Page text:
Some honest thoughts on #BlackLivesMatter, the church and real reconciliation

black lives matter2I actually started drafting this post some time ago, like a few months ago. When I first started the draft, it was a really tough post for me to write because it involves some issues that are near and dear to me. And tough because it involves people with whom I am united in the bonds of Christ and with whom I find myself increasingly coming into stark disagreement. It’s tough because I know these thoughts, which have been stewing for some time, might cast me and Christians who think like me, in a negative light.

At the heart of the matter is the Black Lives Matter movement and Christians’ endorsement of it. Now a lot of ink has been spilled so I don’t necessarily want to rehash whether Christians should support it or not. I’ve drawn my own conclusions as will be evident in this post. Nor do I want get into the #BlackLivesMatter vs #AllLivesMatter paradigm because I think there is something bigger at stake. I also don’t think framing the issues that way have been particularly helpful.

I actually thought I would leave the issue alone and hence my draft sat, picked at from time to time but never published. However, when I saw this post on Christianity Today, Where John Piper and Other Evangelicals Stand on Black Lives Matter just days after seeing this post from John Piper, What Can We Learn from Black Lives Matter, the way the questions were framed and the ambiguity around supporting Black Lives Matter confirmed a growing concern that I have had, which is this;

#BlackLivesMatter has become the litmus test to racial reconciliation within evangelicalism.

Why is this a concern? Since the Black Lives Matter movement began, it seemed to make sense for the church to endorse it’s. After all, love of neighbor should compel us to consider ways in which some neighbors have been marginalized. So when Intervarsity endorsed BLM with qualifications, it seemed to generate an even greater appeal that this is the way forward. Over on Pure Church, Thabiti Anyabwile wrote;

[T]here is a world of difference between affirming that principle and offering anything that looks like institutional support for some website or some particular organization. I support the principle. I think it’s incontrovertible. I don’t think it should be difficult for any reasonable person to utter or hashtag. If Genesis 1 is true (and it is), then “Black lives matter” is also true because God made us in His image and likeness. People who cannot or, better, refuse to distinguish between fellow Christians who hold theprinciple and people who are not yet Christians who may tout a variety of things Christians never would fail to extend Christian charity or the benefit of the doubt.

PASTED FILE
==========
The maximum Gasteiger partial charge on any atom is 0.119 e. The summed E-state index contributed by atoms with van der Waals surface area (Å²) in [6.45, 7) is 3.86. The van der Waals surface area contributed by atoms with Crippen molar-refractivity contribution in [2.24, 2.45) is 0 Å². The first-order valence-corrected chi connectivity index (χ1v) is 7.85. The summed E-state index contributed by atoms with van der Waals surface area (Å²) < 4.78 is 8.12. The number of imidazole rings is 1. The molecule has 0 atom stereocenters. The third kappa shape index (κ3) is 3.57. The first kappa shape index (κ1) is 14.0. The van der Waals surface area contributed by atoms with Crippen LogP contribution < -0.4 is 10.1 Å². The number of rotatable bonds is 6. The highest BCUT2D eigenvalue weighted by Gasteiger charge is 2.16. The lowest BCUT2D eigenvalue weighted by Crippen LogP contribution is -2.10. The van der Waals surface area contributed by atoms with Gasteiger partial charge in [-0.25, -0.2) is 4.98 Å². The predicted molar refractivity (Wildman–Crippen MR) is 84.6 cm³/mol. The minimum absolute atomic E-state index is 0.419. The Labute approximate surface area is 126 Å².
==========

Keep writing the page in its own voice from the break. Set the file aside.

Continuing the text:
Thabiti chants a common slogan among Christians concerned with issues of racial justice but also want to maintain a firm commitment to Christianity, the idea that endorsing #BlackLivesMatter in principle means being concerned about the injustices that Black people have faced in this country while not accepting all the tenants of #BlackLivesMatter as an organization.

I confess, this seemed appealing to me at first but the question persistently gnawed at me in light of has been revealed about the genesis and foundation of #BlackLivesMatter. Can we really endorse #BlackLivesMatter in principle but separate it from the organization? As as side note, I wish a “too” would have been added to the # to dispel the unfortunate claim of elevation of one race over the other. Saying black lives matter is not racial supremacy but recognition that black lives have mattered less in this country and we have centuries long records to prove it. White supremacy has reigned large in this country if we would just be honest and admit it.

Nonetheless, as I’ve peeled back the onion behind this movement, I have found myself agreeing with Dr. Anthony Bradley’s assessment in Black Lives Matter Doesn’t Represent the Gospel.  I find both the origins and philosophy troubling. In fact, Dr. Anthony Bradley insists that Black Lives Matter is not a gospel oriented solution. He writes;